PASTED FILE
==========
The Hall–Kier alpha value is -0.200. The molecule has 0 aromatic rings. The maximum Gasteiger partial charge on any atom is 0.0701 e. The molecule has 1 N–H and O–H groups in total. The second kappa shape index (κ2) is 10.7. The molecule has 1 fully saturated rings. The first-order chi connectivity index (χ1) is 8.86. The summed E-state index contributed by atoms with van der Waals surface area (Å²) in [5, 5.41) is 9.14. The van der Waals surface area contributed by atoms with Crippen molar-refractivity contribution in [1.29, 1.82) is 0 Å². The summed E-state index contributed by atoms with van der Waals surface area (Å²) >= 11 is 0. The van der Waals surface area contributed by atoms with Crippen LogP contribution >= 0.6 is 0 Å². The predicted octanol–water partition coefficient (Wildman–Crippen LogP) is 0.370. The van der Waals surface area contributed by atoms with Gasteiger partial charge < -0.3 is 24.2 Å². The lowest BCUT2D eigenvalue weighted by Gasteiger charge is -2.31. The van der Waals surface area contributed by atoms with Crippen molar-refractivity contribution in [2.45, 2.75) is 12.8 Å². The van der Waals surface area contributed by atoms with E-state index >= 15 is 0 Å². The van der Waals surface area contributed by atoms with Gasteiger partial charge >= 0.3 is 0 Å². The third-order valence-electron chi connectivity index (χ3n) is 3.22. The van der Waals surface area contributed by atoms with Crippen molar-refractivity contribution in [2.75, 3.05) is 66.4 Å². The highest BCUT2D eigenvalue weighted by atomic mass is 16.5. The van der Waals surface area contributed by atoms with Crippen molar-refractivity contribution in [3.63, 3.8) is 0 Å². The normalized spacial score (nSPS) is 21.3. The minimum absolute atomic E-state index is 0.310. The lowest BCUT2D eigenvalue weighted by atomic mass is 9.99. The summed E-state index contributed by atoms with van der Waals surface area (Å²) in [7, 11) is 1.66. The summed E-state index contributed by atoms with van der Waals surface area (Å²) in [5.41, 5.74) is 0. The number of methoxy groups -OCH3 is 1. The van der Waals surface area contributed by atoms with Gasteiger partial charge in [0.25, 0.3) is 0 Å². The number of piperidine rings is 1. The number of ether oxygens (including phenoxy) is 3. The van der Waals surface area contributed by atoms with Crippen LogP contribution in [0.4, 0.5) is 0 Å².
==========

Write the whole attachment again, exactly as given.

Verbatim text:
The Hall–Kier alpha value is -0.200. The molecule has 0 aromatic rings. The maximum Gasteiger partial charge on any atom is 0.0701 e. The molecule has 1 N–H and O–H groups in total. The second kappa shape index (κ2) is 10.7. The molecule has 1 fully saturated rings. The first-order chi connectivity index (χ1) is 8.86. The summed E-state index contributed by atoms with van der Waals surface area (Å²) in [5, 5.41) is 9.14. The van der Waals surface area contributed by atoms with Crippen molar-refractivity contribution in [1.29, 1.82) is 0 Å². The summed E-state index contributed by atoms with van der Waals surface area (Å²) >= 11 is 0. The van der Waals surface area contributed by atoms with Crippen LogP contribution >= 0.6 is 0 Å². The predicted octanol–water partition coefficient (Wildman–Crippen LogP) is 0.370. The van der Waals surface area contributed by atoms with Gasteiger partial charge < -0.3 is 24.2 Å². The lowest BCUT2D eigenvalue weighted by Gasteiger charge is -2.31. The van der Waals surface area contributed by atoms with Crippen molar-refractivity contribution in [2.45, 2.75) is 12.8 Å². The van der Waals surface area contributed by atoms with E-state index >= 15 is 0 Å². The van der Waals surface area contributed by atoms with Gasteiger partial charge >= 0.3 is 0 Å². The third-order valence-electron chi connectivity index (χ3n) is 3.22. The van der Waals surface area contributed by atoms with Crippen molar-refractivity contribution in [2.75, 3.05) is 66.4 Å². The highest BCUT2D eigenvalue weighted by atomic mass is 16.5. The van der Waals surface area contributed by atoms with Crippen molar-refractivity contribution in [3.63, 3.8) is 0 Å². The normalized spacial score (nSPS) is 21.3. The minimum absolute atomic E-state index is 0.310. The lowest BCUT2D eigenvalue weighted by atomic mass is 9.99. The summed E-state index contributed by atoms with van der Waals surface area (Å²) in [7, 11) is 1.66. The summed E-state index contributed by atoms with van der Waals surface area (Å²) in [5.41, 5.74) is 0. The number of methoxy groups -OCH3 is 1. The van der Waals surface area contributed by atoms with Gasteiger partial charge in [0.25, 0.3) is 0 Å². The number of piperidine rings is 1. The number of ether oxygens (including phenoxy) is 3. The van der Waals surface area contributed by atoms with Crippen LogP contribution in [0.4, 0.5) is 0 Å².